Mitchell: Pleasant surprise from Fantasia

McFerrin explores gospel; Mvula new artist to watch

Fantasia: Side Effects Of You (19/RCA)

It was 10 years ago the gangly, 18-year-old Fantasia shocked the reality TV world with her unexpected win on American Idol.

After an intervening career spotted by controversy, highly publicized misunderstandings and financial troubles, a lot of people would have written off the seemingly unlikely Fantasia by now.

But surprise, surprise, her new album, her fourth has made its debut at the No. 2 mark on the all-genre charts and No.1 on the R&B charts, held back from topping out only by the new Michael Buble release while temporarily replacing Justin Timberlake.

Fantasia doesn’t have a huge hit off Side Effects Of You but the second single, Without Me, featuring Missy Elliott and

Kelly Rowland promises to perform much better, especially now that Fantasia has proven to radio that see has an unexpected resiliency to the general buying public.

This is a solid album with lots of experimentation and consistently strong songs that nicely showcase Fantasia’s power vocals and her improved song writing skills.

Fantasia and producer/uber musician H-Money experiment in a few fields here, channelling a touch of Stevie Wonder sonics on Supernatural Love, some hip hop reggae on Ain’t All Bad and honeyed R&B balladry on Without Me.

Get It Right has a hint of Amy Winehouse retro R&B/pop while Change Your Mind is bold enough to sample Whitney Houston’s mega hit I’m Your Baby Tonight to very good effect.

A surprise return to top form for Fantasia and much better than expected.

B

 

Bobby McFerrin: Spirityouall (Sony)

On Spirityouall, Bobby McFerrin has released his first album where he explores the realm of gospel, CCM, spirituals and roots Americana while writing a few originals in the same vein.

McFerrin is still best known for his one and only hit, the a cappella Don’t Worry Be Happy from the Cocktail soundtrack a few decades ago, but he consistently wins Grammy Awards and I expect he will win one next year for this strong Christian release.

McFerrin mixes his strong beliefs with a musicological bent on these songs that come with notes to each track as well as a lengthy essay about his roots and his father’s musical influence.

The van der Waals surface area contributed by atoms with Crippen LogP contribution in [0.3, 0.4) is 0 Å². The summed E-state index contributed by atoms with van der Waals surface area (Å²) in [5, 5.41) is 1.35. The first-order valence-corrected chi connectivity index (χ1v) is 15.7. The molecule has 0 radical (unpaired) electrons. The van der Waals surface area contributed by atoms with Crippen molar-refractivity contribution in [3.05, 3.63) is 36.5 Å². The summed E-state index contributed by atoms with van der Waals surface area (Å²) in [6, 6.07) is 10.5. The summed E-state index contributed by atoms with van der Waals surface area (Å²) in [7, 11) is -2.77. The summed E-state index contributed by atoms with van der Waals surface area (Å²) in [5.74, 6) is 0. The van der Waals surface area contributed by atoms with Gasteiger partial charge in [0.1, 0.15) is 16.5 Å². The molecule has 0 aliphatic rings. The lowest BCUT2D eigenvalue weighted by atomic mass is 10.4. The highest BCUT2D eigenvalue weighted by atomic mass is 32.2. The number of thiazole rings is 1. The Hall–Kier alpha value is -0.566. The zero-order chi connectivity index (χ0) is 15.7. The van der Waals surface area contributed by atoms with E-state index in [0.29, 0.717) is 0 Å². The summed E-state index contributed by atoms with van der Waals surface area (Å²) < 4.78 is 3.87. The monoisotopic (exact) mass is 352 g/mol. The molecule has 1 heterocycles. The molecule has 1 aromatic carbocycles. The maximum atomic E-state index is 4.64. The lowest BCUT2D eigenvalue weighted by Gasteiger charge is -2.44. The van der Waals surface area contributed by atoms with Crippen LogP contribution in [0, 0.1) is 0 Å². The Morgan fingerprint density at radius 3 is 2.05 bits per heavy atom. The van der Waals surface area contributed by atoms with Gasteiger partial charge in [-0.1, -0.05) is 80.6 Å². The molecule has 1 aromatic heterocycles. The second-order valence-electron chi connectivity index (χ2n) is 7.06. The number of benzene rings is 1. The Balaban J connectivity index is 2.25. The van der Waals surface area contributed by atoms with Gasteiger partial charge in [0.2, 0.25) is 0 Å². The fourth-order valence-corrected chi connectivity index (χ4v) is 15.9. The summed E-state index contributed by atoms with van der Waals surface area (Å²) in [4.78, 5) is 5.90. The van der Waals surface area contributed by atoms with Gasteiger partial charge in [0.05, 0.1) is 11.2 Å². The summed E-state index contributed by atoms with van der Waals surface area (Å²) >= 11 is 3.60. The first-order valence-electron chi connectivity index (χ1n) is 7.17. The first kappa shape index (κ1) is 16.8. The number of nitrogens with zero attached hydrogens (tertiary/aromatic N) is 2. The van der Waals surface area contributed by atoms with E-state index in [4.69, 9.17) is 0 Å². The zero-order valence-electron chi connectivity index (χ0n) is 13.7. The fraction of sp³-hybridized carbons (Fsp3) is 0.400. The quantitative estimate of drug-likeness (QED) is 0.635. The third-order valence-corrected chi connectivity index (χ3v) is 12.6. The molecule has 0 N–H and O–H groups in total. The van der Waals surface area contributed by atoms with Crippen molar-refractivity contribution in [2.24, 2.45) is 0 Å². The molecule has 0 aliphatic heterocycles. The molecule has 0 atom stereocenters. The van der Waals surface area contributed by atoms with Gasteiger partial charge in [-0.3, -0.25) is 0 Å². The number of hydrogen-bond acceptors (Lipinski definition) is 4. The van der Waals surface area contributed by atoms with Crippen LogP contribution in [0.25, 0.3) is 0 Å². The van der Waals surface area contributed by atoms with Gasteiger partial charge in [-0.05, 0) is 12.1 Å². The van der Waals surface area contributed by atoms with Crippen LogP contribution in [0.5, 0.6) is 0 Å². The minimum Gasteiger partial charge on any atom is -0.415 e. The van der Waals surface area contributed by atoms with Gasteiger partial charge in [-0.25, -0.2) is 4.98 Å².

There are just too many highlights on this solid CCM album, including the fine prayerful interpretation of Bob Dylan’s I Shall Be Released and the deep Delta blues-styled Psalm 25:15 with its beautiful resonator guitar.

The opener is a gorgeous jazz-folk world beat song, Everytime, that features the amazing Esperanza Spaulding, while gospel fans will be very familiar with Whole World (‘in his hands’), Joshua (made famous by Sister Rosetta Tharpe) and Swing Low Sweet Chariot (I did not know that the chariot referred to in the song linked the underground railroad with the big dipper stars as its metaphor).

B+


Laura Mvula: Sing To The Moon (RCA Victor)

Laura Mvula is an artist to watch with this debut album that is getting tremendous notices.

Mvula studied and then became an instructor at the U.K.’s Birmingham Music Conservatory, but more importantly she made the short list in the BBC’s Sound Of 2013—sort of like Canada’s Polaris Prize.

Her album features all original songs and most of them are in the orchestral pop realm but her orchestrations are usually subtle as opposed to the overkill that can sometimes occur when an orchestra is applied to pop/R&B/art song.

There is a freshness and quiet magnificence to Mvula’s near effortless music—that made me think of Brian Wilson producing lavish settings for Eryka Badu—especially so on the handsome Is There Anyone Out There.

Mvula sometimes uses military beats and the tintinnabulations of various bells for her rhythmics making this a pretty album on the ears, while she sometimes steps back for a very spare piano/vocal only ballad such as Father.

The only problem I hear is that while all the songs are strong, none really sticks out as an obvious single, meaning this will probably be labelled as an adult-alternative disc but the song Green Garden is a touch more radio friendly with its pop/gospel grooves.

Like I said, a talent to watch and one who is getting a lot of music biz buzz.

B

 

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